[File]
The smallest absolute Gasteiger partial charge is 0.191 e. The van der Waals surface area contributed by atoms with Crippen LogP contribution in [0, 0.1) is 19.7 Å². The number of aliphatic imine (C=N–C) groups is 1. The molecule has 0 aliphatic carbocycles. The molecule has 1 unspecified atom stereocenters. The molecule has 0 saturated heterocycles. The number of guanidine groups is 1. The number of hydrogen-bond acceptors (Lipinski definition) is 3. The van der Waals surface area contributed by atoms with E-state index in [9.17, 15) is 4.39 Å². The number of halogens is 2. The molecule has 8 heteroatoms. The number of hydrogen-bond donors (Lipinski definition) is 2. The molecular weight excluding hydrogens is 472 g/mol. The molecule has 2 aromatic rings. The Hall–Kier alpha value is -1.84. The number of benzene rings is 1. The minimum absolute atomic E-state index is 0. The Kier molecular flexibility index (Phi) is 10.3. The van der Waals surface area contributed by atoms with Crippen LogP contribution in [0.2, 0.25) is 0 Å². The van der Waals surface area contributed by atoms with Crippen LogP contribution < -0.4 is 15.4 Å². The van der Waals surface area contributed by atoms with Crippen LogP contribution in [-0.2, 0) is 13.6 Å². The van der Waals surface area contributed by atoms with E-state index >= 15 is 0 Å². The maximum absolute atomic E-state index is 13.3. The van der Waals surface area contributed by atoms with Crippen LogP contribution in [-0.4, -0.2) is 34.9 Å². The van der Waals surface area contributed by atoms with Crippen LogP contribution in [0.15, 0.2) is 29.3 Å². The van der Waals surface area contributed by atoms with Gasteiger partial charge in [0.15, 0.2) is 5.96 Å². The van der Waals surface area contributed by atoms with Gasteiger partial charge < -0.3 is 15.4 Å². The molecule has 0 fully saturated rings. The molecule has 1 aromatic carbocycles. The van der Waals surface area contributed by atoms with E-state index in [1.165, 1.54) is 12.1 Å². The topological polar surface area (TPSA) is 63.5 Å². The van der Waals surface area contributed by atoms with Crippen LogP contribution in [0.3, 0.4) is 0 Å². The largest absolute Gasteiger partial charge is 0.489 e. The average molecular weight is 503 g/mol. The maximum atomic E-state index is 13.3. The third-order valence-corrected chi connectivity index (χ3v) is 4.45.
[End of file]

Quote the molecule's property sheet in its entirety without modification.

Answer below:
The smallest absolute Gasteiger partial charge is 0.191 e. The van der Waals surface area contributed by atoms with Crippen LogP contribution in [0, 0.1) is 19.7 Å². The number of aliphatic imine (C=N–C) groups is 1. The molecule has 0 aliphatic carbocycles. The molecule has 1 unspecified atom stereocenters. The molecule has 0 saturated heterocycles. The number of guanidine groups is 1. The number of hydrogen-bond acceptors (Lipinski definition) is 3. The van der Waals surface area contributed by atoms with E-state index in [9.17, 15) is 4.39 Å². The number of halogens is 2. The molecule has 8 heteroatoms. The number of hydrogen-bond donors (Lipinski definition) is 2. The molecular weight excluding hydrogens is 472 g/mol. The molecule has 2 aromatic rings. The Hall–Kier alpha value is -1.84. The number of benzene rings is 1. The minimum absolute atomic E-state index is 0. The Kier molecular flexibility index (Phi) is 10.3. The van der Waals surface area contributed by atoms with Crippen LogP contribution in [0.2, 0.25) is 0 Å². The van der Waals surface area contributed by atoms with Crippen LogP contribution < -0.4 is 15.4 Å². The van der Waals surface area contributed by atoms with Crippen LogP contribution in [-0.2, 0) is 13.6 Å². The van der Waals surface area contributed by atoms with E-state index >= 15 is 0 Å². The maximum absolute atomic E-state index is 13.3. The van der Waals surface area contributed by atoms with Crippen LogP contribution in [-0.4, -0.2) is 34.9 Å². The van der Waals surface area contributed by atoms with Crippen LogP contribution in [0.15, 0.2) is 29.3 Å². The van der Waals surface area contributed by atoms with Gasteiger partial charge in [0.15, 0.2) is 5.96 Å². The van der Waals surface area contributed by atoms with Gasteiger partial charge < -0.3 is 15.4 Å². The molecule has 0 fully saturated rings. The molecule has 1 aromatic carbocycles. The van der Waals surface area contributed by atoms with E-state index in [1.165, 1.54) is 12.1 Å². The topological polar surface area (TPSA) is 63.5 Å². The van der Waals surface area contributed by atoms with Crippen LogP contribution in [0.3, 0.4) is 0 Å². The largest absolute Gasteiger partial charge is 0.489 e. The average molecular weight is 503 g/mol. The maximum atomic E-state index is 13.3. The third-order valence-corrected chi connectivity index (χ3v) is 4.45.